Since the foreign policy of a country is the first line of defence, therefore, further evaluation of the policy needs to be done in view of the emerging global scenario. Competing interests of two emerging powers in Asia need to be assessed in the interest of Bangladesh, because the country is sandwiched between the two: China and India.
Geographically, Bangladesh is located on three sides of India and it also borders Myanmar with the Bay of Bengal to the south. But the distance between Bangladesh and China is not that far either. Bangladesh's close-door neighbour India is trying to flex its economic and political muscles in South Asia, apart from beyond its corridor while China in Far East did not keep quite either. China is bent upon becoming a global military and economic power. China turns out to be the second largest economy of the world by now. In fact, Bangladesh is sandwiched between two big neighbours. Therefore, Bangladesh should play an equidistant policy between two giant neighbours. There is no need to have hobnobbing relations between the two neighbours. Unfortunately, Bangladesh has no card in hand to resolve some vital issues that Bangladesh is confronted with India.
Uday Bhaskar, an analyst with South Asia Monitor, holds the opinion that "Prime Minister Sheikh Hasina has been more receptive to India's overtures so it's easier to realise India's objectives." Recently the government of Bangladesh has provided an opportunity for India to reach out to the North-Eastern region through a narrow and tenuous land corridor. In fact, Arunachal Pradesh, one of the seven landlocked Indian states, has become a contentious issue between China and India.
There is no second opinion that water is vitally important to lower riparian Bangladesh indeed. As of now, Bangladesh is being deprived of the due share of water from the Ganges, Brahmaputra and Teesta in particular. During the monsoon period Bangladesh is at the receiving end, because sluice gates are opened by India on their dams. The BBC reported in September of 2000 that emerging releases from at least four dams in West Bengal added to floods across the border into Bangladesh. As a result, Bangladesh was flooded losing agricultural products that forced Bangladesh to import a substantial amount of food grains putting pressure on its balance of payment. While serving in the Bangladesh embassy in Germany as Charge d' affaires in 1998 we faced a critical situation in Bangladesh which witnessed the worst flooding in living memory. This writer mobilised opinions in the government and private sector of Germany to assist the Bangladesh government in mitigating the disaster. The German government provided ten million Euros while water purifying machines were flown to Dhaka WASA by courtesy of the Biman Bangladesh Airlines. The private sector in Germany provided baby food and medicine as well.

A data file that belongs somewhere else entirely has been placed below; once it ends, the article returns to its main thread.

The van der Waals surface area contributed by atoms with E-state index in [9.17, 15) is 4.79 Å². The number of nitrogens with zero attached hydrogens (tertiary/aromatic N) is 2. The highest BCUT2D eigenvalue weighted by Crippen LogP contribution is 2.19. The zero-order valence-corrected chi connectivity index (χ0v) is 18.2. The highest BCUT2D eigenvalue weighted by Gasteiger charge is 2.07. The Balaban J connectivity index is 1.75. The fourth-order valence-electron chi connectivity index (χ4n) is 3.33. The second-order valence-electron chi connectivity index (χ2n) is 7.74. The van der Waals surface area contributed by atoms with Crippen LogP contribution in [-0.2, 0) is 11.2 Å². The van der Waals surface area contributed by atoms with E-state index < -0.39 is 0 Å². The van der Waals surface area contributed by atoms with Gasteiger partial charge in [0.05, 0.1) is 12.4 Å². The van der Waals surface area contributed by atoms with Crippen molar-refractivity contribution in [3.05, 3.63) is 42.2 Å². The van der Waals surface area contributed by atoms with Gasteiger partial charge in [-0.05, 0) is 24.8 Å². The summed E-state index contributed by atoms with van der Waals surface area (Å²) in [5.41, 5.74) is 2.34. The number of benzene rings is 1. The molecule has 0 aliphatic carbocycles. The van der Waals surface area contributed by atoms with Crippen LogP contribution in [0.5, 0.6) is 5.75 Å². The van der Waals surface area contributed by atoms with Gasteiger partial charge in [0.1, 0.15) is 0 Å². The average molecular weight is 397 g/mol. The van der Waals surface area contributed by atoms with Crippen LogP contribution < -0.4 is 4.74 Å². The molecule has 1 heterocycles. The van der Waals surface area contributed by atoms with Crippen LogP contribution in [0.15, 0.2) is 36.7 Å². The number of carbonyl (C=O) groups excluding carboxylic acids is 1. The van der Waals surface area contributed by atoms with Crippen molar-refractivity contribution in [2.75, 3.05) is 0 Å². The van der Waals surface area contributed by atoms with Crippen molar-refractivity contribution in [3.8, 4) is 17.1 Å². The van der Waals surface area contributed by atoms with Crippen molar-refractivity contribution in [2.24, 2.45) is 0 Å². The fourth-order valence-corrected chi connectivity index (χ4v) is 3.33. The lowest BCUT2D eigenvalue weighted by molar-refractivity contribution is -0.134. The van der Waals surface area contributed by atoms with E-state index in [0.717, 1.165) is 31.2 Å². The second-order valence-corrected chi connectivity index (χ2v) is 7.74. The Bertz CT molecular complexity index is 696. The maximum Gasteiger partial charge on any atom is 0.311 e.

As of now, there is no resolution in sight to the problem of sharing water of the Teesta and Feni rivers, although Prime Minister Narendra Modi during his maiden visit to Bangladesh on June 07 2015 pledged a fair solution to the Teesta and Feni water sharing. He said, "Water sharing is, above all, a human issue as it affects the life and livelihood of the people." Absence of the due share of water during the lean period has caused enormous ecological damage to Bangladesh. It is high time that both Bangladesh and India make all-out efforts to resolve the water sharing problems for the benefit of both countries.
Since Bangladesh has been confronting a man-made disaster with the influx of Rohingya refugees since 2017, Bangladesh should press both India and China vigorously to put pressure on the Myanmar administration to take them back and resettle them as their citizens. Both India and China have their stake in Myanmar. Curiously enough to note, both China and India have invested heavily in the Rakhine state of Myanmar. Refugees from Myanmar in Bangladesh, if the issue is not resolved peacefully, would likely create a breeding ground for terrorism and cutting of trees for using fuel would likely be a catastrophe ecologically.
Although Bangladesh has been acclaimed for success on the economic front and the UN committee for development policy declared that Bangladesh would likely graduate from the LDC status to a developing country by 2024, it has been termed 149th least corrupt nation out of 175 countries, according to the 2018 corruption perception index of the Transparency International.
This being the situation as of now no amount of diplomacy, including economic diplomacy will be fruitful, unless basic conditions in Bangladesh radically improve.
Mohammad Amjad Hossain, retired diplomat from Bangladesh and former President of Toastmaster International club of America, writes from Virginia .
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